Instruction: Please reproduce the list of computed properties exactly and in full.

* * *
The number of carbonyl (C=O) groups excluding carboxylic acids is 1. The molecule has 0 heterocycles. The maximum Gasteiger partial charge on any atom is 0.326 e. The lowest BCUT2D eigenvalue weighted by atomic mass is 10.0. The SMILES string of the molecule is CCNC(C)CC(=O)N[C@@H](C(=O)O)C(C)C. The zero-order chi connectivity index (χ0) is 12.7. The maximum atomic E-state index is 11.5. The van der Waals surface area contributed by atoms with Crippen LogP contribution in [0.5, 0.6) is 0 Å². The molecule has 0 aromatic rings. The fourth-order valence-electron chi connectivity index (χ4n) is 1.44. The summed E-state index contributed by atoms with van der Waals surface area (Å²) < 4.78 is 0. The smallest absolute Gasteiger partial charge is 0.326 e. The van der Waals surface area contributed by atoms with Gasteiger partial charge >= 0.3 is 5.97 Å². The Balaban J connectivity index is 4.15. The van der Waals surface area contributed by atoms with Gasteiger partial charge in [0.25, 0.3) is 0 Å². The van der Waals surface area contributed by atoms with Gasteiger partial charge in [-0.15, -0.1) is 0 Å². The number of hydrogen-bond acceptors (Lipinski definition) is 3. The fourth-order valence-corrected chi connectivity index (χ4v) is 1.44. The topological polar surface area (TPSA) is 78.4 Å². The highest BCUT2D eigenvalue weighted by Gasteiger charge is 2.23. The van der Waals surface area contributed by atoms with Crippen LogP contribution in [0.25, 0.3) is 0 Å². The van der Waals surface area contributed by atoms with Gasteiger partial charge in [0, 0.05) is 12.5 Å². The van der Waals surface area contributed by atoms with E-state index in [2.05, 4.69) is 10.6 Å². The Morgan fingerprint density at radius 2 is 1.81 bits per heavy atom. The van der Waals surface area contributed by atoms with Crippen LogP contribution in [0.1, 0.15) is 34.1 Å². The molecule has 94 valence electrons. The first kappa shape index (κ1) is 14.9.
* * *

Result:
The number of carbonyl (C=O) groups excluding carboxylic acids is 1. The molecule has 0 heterocycles. The maximum Gasteiger partial charge on any atom is 0.326 e. The lowest BCUT2D eigenvalue weighted by atomic mass is 10.0. The SMILES string of the molecule is CCNC(C)CC(=O)N[C@@H](C(=O)O)C(C)C. The zero-order chi connectivity index (χ0) is 12.7. The maximum atomic E-state index is 11.5. The van der Waals surface area contributed by atoms with Crippen LogP contribution in [0.5, 0.6) is 0 Å². The molecule has 0 aromatic rings. The fourth-order valence-electron chi connectivity index (χ4n) is 1.44. The summed E-state index contributed by atoms with van der Waals surface area (Å²) < 4.78 is 0. The smallest absolute Gasteiger partial charge is 0.326 e. The van der Waals surface area contributed by atoms with Gasteiger partial charge >= 0.3 is 5.97 Å². The Balaban J connectivity index is 4.15. The van der Waals surface area contributed by atoms with Gasteiger partial charge in [0.25, 0.3) is 0 Å². The van der Waals surface area contributed by atoms with Gasteiger partial charge in [-0.15, -0.1) is 0 Å². The number of hydrogen-bond acceptors (Lipinski definition) is 3. The fourth-order valence-corrected chi connectivity index (χ4v) is 1.44. The topological polar surface area (TPSA) is 78.4 Å². The highest BCUT2D eigenvalue weighted by Gasteiger charge is 2.23. The van der Waals surface area contributed by atoms with Crippen LogP contribution in [0.25, 0.3) is 0 Å². The van der Waals surface area contributed by atoms with Gasteiger partial charge in [0, 0.05) is 12.5 Å². The van der Waals surface area contributed by atoms with E-state index in [2.05, 4.69) is 10.6 Å². The Morgan fingerprint density at radius 2 is 1.81 bits per heavy atom. The van der Waals surface area contributed by atoms with Crippen LogP contribution in [0.1, 0.15) is 34.1 Å². The molecule has 94 valence electrons. The first kappa shape index (κ1) is 14.9.